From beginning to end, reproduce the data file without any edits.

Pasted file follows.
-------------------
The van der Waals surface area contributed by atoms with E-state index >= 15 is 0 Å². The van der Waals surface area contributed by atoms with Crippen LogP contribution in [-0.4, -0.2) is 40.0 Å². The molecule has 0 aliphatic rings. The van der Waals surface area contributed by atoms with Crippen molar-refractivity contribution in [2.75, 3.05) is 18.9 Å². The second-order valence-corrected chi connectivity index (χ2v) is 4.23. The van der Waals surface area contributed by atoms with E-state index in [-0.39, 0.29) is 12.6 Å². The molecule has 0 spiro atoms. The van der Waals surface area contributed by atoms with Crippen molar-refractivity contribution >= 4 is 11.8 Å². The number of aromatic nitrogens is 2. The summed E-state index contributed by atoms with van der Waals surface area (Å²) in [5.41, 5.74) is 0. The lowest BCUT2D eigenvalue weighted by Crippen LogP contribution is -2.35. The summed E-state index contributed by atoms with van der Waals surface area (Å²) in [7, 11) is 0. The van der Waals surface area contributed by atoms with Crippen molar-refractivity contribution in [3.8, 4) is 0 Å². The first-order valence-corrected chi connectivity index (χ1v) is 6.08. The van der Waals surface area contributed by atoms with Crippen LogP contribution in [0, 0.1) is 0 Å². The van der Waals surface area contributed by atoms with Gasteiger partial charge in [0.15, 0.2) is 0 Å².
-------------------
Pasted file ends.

The van der Waals surface area contributed by atoms with E-state index >= 15 is 0 Å². The van der Waals surface area contributed by atoms with Crippen LogP contribution in [-0.4, -0.2) is 40.0 Å². The molecule has 0 aliphatic rings. The van der Waals surface area contributed by atoms with Crippen molar-refractivity contribution in [2.75, 3.05) is 18.9 Å². The second-order valence-corrected chi connectivity index (χ2v) is 4.23. The van der Waals surface area contributed by atoms with E-state index in [-0.39, 0.29) is 12.6 Å². The molecule has 0 spiro atoms. The van der Waals surface area contributed by atoms with Crippen molar-refractivity contribution >= 4 is 11.8 Å². The number of aromatic nitrogens is 2. The summed E-state index contributed by atoms with van der Waals surface area (Å²) in [5.41, 5.74) is 0. The lowest BCUT2D eigenvalue weighted by Crippen LogP contribution is -2.35. The summed E-state index contributed by atoms with van der Waals surface area (Å²) in [7, 11) is 0. The van der Waals surface area contributed by atoms with Crippen molar-refractivity contribution in [3.8, 4) is 0 Å². The first-order valence-corrected chi connectivity index (χ1v) is 6.08. The van der Waals surface area contributed by atoms with Crippen LogP contribution in [0, 0.1) is 0 Å². The van der Waals surface area contributed by atoms with Gasteiger partial charge in [0.15, 0.2) is 0 Å².